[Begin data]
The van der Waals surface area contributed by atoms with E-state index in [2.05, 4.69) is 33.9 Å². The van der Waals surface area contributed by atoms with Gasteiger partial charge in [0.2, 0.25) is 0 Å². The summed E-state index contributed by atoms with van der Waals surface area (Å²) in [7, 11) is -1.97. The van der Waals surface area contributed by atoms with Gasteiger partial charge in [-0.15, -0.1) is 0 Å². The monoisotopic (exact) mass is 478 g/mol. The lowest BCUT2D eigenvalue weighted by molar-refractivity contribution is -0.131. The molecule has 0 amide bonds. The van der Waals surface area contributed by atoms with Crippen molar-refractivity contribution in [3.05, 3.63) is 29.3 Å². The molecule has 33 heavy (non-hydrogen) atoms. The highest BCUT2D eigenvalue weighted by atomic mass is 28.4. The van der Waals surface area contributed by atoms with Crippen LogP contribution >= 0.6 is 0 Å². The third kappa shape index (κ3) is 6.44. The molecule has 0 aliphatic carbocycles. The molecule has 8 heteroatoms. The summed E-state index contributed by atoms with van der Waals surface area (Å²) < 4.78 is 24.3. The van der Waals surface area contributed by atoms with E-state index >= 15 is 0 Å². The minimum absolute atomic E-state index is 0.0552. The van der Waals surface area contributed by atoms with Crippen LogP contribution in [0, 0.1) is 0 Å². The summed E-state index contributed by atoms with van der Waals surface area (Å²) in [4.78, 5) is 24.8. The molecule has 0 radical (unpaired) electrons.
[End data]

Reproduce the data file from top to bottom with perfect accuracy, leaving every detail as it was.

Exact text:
The van der Waals surface area contributed by atoms with E-state index in [2.05, 4.69) is 33.9 Å². The van der Waals surface area contributed by atoms with Gasteiger partial charge in [0.2, 0.25) is 0 Å². The summed E-state index contributed by atoms with van der Waals surface area (Å²) in [7, 11) is -1.97. The van der Waals surface area contributed by atoms with Gasteiger partial charge in [-0.15, -0.1) is 0 Å². The monoisotopic (exact) mass is 478 g/mol. The lowest BCUT2D eigenvalue weighted by molar-refractivity contribution is -0.131. The molecule has 0 amide bonds. The van der Waals surface area contributed by atoms with Crippen molar-refractivity contribution in [3.05, 3.63) is 29.3 Å². The molecule has 33 heavy (non-hydrogen) atoms. The highest BCUT2D eigenvalue weighted by atomic mass is 28.4. The van der Waals surface area contributed by atoms with Crippen LogP contribution >= 0.6 is 0 Å². The third kappa shape index (κ3) is 6.44. The molecule has 0 aliphatic carbocycles. The molecule has 8 heteroatoms. The summed E-state index contributed by atoms with van der Waals surface area (Å²) < 4.78 is 24.3. The van der Waals surface area contributed by atoms with E-state index >= 15 is 0 Å². The minimum absolute atomic E-state index is 0.0552. The van der Waals surface area contributed by atoms with Crippen LogP contribution in [0, 0.1) is 0 Å². The summed E-state index contributed by atoms with van der Waals surface area (Å²) in [4.78, 5) is 24.8. The molecule has 0 radical (unpaired) electrons.